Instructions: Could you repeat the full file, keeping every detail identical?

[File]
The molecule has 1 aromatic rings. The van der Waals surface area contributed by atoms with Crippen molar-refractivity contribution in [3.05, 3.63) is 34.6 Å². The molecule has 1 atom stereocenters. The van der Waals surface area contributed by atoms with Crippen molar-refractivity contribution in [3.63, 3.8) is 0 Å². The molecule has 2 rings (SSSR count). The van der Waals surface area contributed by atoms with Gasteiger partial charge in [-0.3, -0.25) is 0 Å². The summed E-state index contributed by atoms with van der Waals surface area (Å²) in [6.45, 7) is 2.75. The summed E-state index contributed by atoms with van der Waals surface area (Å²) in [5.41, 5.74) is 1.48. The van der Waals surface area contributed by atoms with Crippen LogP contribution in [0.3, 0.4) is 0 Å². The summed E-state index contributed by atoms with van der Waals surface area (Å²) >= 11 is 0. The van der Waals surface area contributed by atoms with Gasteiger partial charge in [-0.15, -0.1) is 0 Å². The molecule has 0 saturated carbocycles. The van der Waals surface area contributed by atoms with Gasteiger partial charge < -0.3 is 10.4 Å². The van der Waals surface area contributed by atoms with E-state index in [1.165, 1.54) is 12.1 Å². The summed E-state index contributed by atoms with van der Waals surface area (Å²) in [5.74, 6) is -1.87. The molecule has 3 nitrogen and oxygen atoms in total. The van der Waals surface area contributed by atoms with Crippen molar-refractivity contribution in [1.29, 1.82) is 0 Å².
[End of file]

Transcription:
The molecule has 1 aromatic rings. The van der Waals surface area contributed by atoms with Crippen molar-refractivity contribution in [3.05, 3.63) is 34.6 Å². The molecule has 1 atom stereocenters. The van der Waals surface area contributed by atoms with Crippen molar-refractivity contribution in [3.63, 3.8) is 0 Å². The molecule has 2 rings (SSSR count). The van der Waals surface area contributed by atoms with Gasteiger partial charge in [-0.3, -0.25) is 0 Å². The summed E-state index contributed by atoms with van der Waals surface area (Å²) in [6.45, 7) is 2.75. The summed E-state index contributed by atoms with van der Waals surface area (Å²) in [5.41, 5.74) is 1.48. The van der Waals surface area contributed by atoms with Crippen LogP contribution in [0.3, 0.4) is 0 Å². The summed E-state index contributed by atoms with van der Waals surface area (Å²) >= 11 is 0. The van der Waals surface area contributed by atoms with Gasteiger partial charge in [-0.15, -0.1) is 0 Å². The molecule has 0 saturated carbocycles. The van der Waals surface area contributed by atoms with Gasteiger partial charge < -0.3 is 10.4 Å². The van der Waals surface area contributed by atoms with E-state index in [1.165, 1.54) is 12.1 Å². The summed E-state index contributed by atoms with van der Waals surface area (Å²) in [5.74, 6) is -1.87. The molecule has 3 nitrogen and oxygen atoms in total. The van der Waals surface area contributed by atoms with Crippen molar-refractivity contribution in [1.29, 1.82) is 0 Å².